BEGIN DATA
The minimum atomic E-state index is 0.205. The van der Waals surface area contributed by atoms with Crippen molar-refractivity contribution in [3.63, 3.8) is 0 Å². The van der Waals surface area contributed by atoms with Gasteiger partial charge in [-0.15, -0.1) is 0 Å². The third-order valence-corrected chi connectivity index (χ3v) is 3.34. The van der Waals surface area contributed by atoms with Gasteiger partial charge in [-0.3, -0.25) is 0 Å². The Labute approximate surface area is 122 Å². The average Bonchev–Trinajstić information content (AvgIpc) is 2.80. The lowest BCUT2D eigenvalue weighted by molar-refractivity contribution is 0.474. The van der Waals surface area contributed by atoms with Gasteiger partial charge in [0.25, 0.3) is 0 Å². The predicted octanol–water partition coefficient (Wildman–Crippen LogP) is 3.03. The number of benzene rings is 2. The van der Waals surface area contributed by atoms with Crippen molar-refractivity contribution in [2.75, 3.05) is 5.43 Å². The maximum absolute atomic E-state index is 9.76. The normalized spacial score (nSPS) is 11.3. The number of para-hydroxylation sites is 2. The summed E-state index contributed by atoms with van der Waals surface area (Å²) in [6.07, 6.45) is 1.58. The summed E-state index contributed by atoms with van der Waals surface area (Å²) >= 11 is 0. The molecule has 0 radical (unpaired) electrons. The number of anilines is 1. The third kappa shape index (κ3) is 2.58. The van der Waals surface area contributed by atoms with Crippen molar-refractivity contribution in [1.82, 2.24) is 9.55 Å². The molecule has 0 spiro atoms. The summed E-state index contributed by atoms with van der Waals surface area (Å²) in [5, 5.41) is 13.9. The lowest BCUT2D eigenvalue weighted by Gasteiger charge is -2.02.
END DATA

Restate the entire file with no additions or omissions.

The minimum atomic E-state index is 0.205. The van der Waals surface area contributed by atoms with Crippen molar-refractivity contribution in [3.63, 3.8) is 0 Å². The van der Waals surface area contributed by atoms with Gasteiger partial charge in [-0.15, -0.1) is 0 Å². The third-order valence-corrected chi connectivity index (χ3v) is 3.34. The van der Waals surface area contributed by atoms with Gasteiger partial charge in [-0.3, -0.25) is 0 Å². The Labute approximate surface area is 122 Å². The average Bonchev–Trinajstić information content (AvgIpc) is 2.80. The lowest BCUT2D eigenvalue weighted by molar-refractivity contribution is 0.474. The van der Waals surface area contributed by atoms with Gasteiger partial charge in [0.25, 0.3) is 0 Å². The predicted octanol–water partition coefficient (Wildman–Crippen LogP) is 3.03. The number of benzene rings is 2. The van der Waals surface area contributed by atoms with Crippen molar-refractivity contribution in [2.75, 3.05) is 5.43 Å². The maximum absolute atomic E-state index is 9.76. The normalized spacial score (nSPS) is 11.3. The number of para-hydroxylation sites is 2. The summed E-state index contributed by atoms with van der Waals surface area (Å²) in [6.07, 6.45) is 1.58. The summed E-state index contributed by atoms with van der Waals surface area (Å²) >= 11 is 0. The molecule has 0 radical (unpaired) electrons. The number of anilines is 1. The third kappa shape index (κ3) is 2.58. The van der Waals surface area contributed by atoms with Crippen molar-refractivity contribution in [1.82, 2.24) is 9.55 Å². The molecule has 0 spiro atoms. The summed E-state index contributed by atoms with van der Waals surface area (Å²) in [5, 5.41) is 13.9. The lowest BCUT2D eigenvalue weighted by Gasteiger charge is -2.02.